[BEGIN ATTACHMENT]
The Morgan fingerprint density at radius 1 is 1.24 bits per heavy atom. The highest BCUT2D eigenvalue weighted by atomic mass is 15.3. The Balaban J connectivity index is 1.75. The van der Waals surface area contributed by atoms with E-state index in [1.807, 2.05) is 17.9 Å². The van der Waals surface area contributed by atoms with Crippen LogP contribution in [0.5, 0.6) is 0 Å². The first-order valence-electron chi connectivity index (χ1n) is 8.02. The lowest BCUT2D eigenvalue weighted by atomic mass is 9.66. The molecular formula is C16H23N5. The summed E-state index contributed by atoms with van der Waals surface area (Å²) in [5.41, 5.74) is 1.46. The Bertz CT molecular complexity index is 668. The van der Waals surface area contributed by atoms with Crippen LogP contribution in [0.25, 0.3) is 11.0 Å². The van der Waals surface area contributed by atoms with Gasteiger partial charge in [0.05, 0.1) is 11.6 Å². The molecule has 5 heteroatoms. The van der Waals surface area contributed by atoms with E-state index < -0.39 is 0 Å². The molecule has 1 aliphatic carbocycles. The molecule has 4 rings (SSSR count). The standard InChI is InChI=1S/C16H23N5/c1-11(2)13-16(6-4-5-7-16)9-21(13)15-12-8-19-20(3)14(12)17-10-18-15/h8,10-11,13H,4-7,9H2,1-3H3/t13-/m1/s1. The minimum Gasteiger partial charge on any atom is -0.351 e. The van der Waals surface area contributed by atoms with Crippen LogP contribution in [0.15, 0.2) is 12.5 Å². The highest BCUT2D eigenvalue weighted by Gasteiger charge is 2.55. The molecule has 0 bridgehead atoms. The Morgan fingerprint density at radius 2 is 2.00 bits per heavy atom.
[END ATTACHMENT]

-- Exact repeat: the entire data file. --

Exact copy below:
The Morgan fingerprint density at radius 1 is 1.24 bits per heavy atom. The highest BCUT2D eigenvalue weighted by atomic mass is 15.3. The Balaban J connectivity index is 1.75. The van der Waals surface area contributed by atoms with E-state index in [1.807, 2.05) is 17.9 Å². The van der Waals surface area contributed by atoms with Crippen LogP contribution in [0.5, 0.6) is 0 Å². The first-order valence-electron chi connectivity index (χ1n) is 8.02. The lowest BCUT2D eigenvalue weighted by atomic mass is 9.66. The molecular formula is C16H23N5. The summed E-state index contributed by atoms with van der Waals surface area (Å²) in [5.41, 5.74) is 1.46. The Bertz CT molecular complexity index is 668. The van der Waals surface area contributed by atoms with Crippen LogP contribution in [0.25, 0.3) is 11.0 Å². The van der Waals surface area contributed by atoms with Gasteiger partial charge in [0.05, 0.1) is 11.6 Å². The molecule has 5 heteroatoms. The van der Waals surface area contributed by atoms with E-state index < -0.39 is 0 Å². The molecule has 1 aliphatic carbocycles. The molecule has 4 rings (SSSR count). The standard InChI is InChI=1S/C16H23N5/c1-11(2)13-16(6-4-5-7-16)9-21(13)15-12-8-19-20(3)14(12)17-10-18-15/h8,10-11,13H,4-7,9H2,1-3H3/t13-/m1/s1. The minimum Gasteiger partial charge on any atom is -0.351 e. The van der Waals surface area contributed by atoms with Crippen LogP contribution in [0.15, 0.2) is 12.5 Å². The highest BCUT2D eigenvalue weighted by Gasteiger charge is 2.55. The molecule has 0 bridgehead atoms. The Morgan fingerprint density at radius 2 is 2.00 bits per heavy atom.